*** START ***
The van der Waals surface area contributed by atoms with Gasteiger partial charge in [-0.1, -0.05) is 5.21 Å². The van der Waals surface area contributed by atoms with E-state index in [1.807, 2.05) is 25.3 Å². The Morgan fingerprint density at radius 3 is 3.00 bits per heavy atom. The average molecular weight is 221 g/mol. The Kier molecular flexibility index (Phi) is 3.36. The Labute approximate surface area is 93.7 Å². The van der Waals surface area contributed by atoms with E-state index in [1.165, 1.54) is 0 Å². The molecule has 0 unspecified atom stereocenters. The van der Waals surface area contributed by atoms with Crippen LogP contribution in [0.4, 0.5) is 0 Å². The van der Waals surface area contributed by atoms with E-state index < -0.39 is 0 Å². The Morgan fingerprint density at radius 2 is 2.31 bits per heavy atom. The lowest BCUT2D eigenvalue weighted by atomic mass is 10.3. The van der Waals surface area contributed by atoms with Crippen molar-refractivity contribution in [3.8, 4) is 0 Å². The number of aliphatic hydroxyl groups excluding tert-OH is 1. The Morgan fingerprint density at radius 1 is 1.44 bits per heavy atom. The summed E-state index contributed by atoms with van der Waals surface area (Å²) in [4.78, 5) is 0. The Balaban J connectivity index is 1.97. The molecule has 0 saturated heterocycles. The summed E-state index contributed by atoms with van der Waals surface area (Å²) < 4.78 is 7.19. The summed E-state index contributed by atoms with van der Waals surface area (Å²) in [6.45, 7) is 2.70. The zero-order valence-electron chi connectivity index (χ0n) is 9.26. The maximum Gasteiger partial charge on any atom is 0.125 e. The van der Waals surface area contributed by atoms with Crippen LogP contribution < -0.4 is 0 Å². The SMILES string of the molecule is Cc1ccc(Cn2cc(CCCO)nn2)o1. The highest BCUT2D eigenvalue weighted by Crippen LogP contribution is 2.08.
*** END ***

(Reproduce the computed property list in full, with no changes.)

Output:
The van der Waals surface area contributed by atoms with Gasteiger partial charge in [-0.1, -0.05) is 5.21 Å². The van der Waals surface area contributed by atoms with E-state index in [1.807, 2.05) is 25.3 Å². The Morgan fingerprint density at radius 3 is 3.00 bits per heavy atom. The average molecular weight is 221 g/mol. The Kier molecular flexibility index (Phi) is 3.36. The Labute approximate surface area is 93.7 Å². The van der Waals surface area contributed by atoms with E-state index in [1.165, 1.54) is 0 Å². The molecule has 0 unspecified atom stereocenters. The van der Waals surface area contributed by atoms with Crippen LogP contribution in [0.4, 0.5) is 0 Å². The van der Waals surface area contributed by atoms with E-state index < -0.39 is 0 Å². The Morgan fingerprint density at radius 2 is 2.31 bits per heavy atom. The lowest BCUT2D eigenvalue weighted by atomic mass is 10.3. The van der Waals surface area contributed by atoms with Crippen molar-refractivity contribution in [3.8, 4) is 0 Å². The number of aliphatic hydroxyl groups excluding tert-OH is 1. The Morgan fingerprint density at radius 1 is 1.44 bits per heavy atom. The summed E-state index contributed by atoms with van der Waals surface area (Å²) in [4.78, 5) is 0. The Balaban J connectivity index is 1.97. The molecule has 0 saturated heterocycles. The summed E-state index contributed by atoms with van der Waals surface area (Å²) < 4.78 is 7.19. The summed E-state index contributed by atoms with van der Waals surface area (Å²) in [6.45, 7) is 2.70. The zero-order valence-electron chi connectivity index (χ0n) is 9.26. The maximum Gasteiger partial charge on any atom is 0.125 e. The van der Waals surface area contributed by atoms with Crippen LogP contribution < -0.4 is 0 Å². The SMILES string of the molecule is Cc1ccc(Cn2cc(CCCO)nn2)o1. The highest BCUT2D eigenvalue weighted by Crippen LogP contribution is 2.08.